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London pharmacies raise profile with shingles jab campaign

Rekha Shah: Campaign could demonstrate pharmacy's ability to reach deep into our populations
Rekha Shah: Campaign could demonstrate pharmacy's ability to reach deep into our populations

Pharmacy London hopes to get "a high percentage" of community pharmacies taking part in a month-long campaign to raise awareness of the NHS shingles vaccination.

Local pharmaceutical committees (LPCs) in the capital are encouraging London's more than 1,800 pharmacies to promote greater uptake of the shingles vaccination, Pharmacy London chief executive Rekha Shah told C+D last week (June 30).

Over July, patients will be encouraged to get the vaccination from their GP practice, and pharmacies will also conduct a brief questionnaire with eligible patients, "to find out what the difficulties are around getting vaccinations", Ms Shah said.

“Through our own persuasive powers, we are hoping to get a high percentage of the 1,856 pharmacies in London participating. Even the multiples are willing and have instructed their teams to get behind it,” she added.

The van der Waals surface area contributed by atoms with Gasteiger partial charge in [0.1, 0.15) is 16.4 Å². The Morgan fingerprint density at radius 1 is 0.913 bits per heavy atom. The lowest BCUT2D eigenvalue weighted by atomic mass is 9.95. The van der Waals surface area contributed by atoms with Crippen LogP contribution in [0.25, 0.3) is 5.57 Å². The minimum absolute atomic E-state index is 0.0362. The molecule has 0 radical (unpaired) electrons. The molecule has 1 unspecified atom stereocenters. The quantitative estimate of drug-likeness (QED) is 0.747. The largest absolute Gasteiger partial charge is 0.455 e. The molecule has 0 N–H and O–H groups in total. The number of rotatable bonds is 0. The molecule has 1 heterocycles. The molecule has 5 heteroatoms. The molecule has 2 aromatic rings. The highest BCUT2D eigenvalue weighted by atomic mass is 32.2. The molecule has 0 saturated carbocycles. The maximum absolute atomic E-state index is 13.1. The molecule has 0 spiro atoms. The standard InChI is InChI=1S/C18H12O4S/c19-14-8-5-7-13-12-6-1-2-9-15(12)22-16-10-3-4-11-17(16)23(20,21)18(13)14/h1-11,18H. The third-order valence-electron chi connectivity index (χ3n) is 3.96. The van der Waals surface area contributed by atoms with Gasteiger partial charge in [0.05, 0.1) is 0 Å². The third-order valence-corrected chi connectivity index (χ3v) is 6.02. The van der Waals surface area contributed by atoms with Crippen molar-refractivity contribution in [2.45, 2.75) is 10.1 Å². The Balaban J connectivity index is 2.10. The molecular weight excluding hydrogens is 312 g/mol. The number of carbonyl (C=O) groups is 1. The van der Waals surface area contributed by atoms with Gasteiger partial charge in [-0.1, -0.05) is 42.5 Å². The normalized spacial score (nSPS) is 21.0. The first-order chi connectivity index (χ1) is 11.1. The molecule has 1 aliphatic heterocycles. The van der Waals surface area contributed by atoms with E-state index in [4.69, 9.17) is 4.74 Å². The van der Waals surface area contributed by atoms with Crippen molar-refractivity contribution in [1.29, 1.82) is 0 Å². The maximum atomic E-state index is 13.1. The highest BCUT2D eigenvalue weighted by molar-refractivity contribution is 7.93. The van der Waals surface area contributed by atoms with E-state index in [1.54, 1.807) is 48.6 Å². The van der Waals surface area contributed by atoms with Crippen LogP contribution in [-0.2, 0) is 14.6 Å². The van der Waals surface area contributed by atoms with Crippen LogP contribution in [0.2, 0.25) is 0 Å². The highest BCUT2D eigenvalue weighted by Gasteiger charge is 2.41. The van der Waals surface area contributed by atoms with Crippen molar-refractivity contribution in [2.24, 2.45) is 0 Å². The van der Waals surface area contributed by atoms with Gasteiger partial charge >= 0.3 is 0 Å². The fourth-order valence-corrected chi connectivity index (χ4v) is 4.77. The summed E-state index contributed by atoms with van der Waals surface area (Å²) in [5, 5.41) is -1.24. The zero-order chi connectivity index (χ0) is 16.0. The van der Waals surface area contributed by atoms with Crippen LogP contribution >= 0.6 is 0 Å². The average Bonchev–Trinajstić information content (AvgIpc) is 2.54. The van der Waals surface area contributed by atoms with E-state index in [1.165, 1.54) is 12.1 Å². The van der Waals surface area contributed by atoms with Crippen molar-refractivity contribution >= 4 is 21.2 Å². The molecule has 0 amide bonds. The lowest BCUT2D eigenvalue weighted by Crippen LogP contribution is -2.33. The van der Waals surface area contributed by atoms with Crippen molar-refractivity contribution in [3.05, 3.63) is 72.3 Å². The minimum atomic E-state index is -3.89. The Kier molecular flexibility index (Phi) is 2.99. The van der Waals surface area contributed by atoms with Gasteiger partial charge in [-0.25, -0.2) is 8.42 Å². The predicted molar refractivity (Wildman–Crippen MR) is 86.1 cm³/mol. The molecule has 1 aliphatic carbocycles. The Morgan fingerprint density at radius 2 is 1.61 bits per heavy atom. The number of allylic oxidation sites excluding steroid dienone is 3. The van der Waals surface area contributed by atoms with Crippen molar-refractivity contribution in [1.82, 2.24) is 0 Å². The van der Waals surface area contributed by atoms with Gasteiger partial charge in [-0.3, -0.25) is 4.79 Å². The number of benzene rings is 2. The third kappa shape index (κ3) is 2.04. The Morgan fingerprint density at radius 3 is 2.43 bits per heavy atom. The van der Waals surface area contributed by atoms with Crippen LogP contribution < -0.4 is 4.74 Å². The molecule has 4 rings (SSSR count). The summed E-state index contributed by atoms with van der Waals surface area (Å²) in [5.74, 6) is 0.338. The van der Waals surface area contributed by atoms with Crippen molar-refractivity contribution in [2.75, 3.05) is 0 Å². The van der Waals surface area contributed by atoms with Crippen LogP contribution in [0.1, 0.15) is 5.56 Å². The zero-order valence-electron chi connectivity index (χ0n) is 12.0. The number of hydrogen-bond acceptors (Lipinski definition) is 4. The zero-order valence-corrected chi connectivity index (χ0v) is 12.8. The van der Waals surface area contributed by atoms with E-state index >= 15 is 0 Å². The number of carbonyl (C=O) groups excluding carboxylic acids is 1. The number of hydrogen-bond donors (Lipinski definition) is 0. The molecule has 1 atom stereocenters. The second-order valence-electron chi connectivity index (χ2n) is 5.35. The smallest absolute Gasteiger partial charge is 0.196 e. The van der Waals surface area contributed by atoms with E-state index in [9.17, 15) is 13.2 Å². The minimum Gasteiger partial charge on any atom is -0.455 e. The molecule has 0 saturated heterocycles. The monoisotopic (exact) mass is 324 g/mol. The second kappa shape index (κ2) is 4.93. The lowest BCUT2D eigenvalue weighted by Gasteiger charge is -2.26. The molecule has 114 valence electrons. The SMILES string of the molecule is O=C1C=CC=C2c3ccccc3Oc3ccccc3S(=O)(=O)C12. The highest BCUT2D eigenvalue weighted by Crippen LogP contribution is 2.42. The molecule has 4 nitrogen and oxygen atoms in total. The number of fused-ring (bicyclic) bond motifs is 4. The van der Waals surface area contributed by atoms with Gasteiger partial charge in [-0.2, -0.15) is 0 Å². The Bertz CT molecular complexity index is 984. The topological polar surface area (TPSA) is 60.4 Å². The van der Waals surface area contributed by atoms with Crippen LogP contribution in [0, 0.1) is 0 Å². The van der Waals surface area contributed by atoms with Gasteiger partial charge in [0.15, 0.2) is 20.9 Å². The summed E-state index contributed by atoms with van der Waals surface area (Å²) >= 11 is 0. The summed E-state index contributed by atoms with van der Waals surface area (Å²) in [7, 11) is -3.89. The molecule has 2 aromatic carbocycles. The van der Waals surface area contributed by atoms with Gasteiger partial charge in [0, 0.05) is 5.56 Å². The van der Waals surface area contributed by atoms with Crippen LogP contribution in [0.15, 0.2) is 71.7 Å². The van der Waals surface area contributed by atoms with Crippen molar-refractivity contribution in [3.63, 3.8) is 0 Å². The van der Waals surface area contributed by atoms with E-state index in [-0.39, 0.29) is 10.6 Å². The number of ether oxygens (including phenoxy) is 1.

Shingles vaccine manufacturer Merck Sharp & Dohme (MSD) has developed packs for London pharmacies, which will have been delivered by July 3 at the latest, Ms Shah said.

“We will be running the campaign until July 30, but I will be keeping a close tab on the numbers and the data being collected along the way.”

Inequality across London

There are two cohorts for the NHS shingles vaccination programme – 70-73-year-olds, and a "catch-up" cohort of 78-80-year-olds, Ms Shah explained.

There is “a great deal of variation” in the uptake of the shingles vaccination in London, and therefore a "huge amount of inequality", she told C+D.

“The lowest performing clinical commissioning group area for the routine cohort is West London, at just 28%,” Ms Shah said. Sutton has the highest uptake, at 58%.

“We expect to see a rise in numbers of vaccinations – I’d be delighted if each person identified as eligible but unvaccinated [was] signposted by community pharmacy [to their GP] to get their jab,” she added.

“This in itself will demonstrate to commissioners the ability of community pharmacy to reach deep into our populations, imparting information and influencing their behaviour.”

In March, the National Pharmacy Association said it makes “perfect sense” for community pharmacy to offer a wider range of vaccinations – including shingles – after the success of the national flu service.

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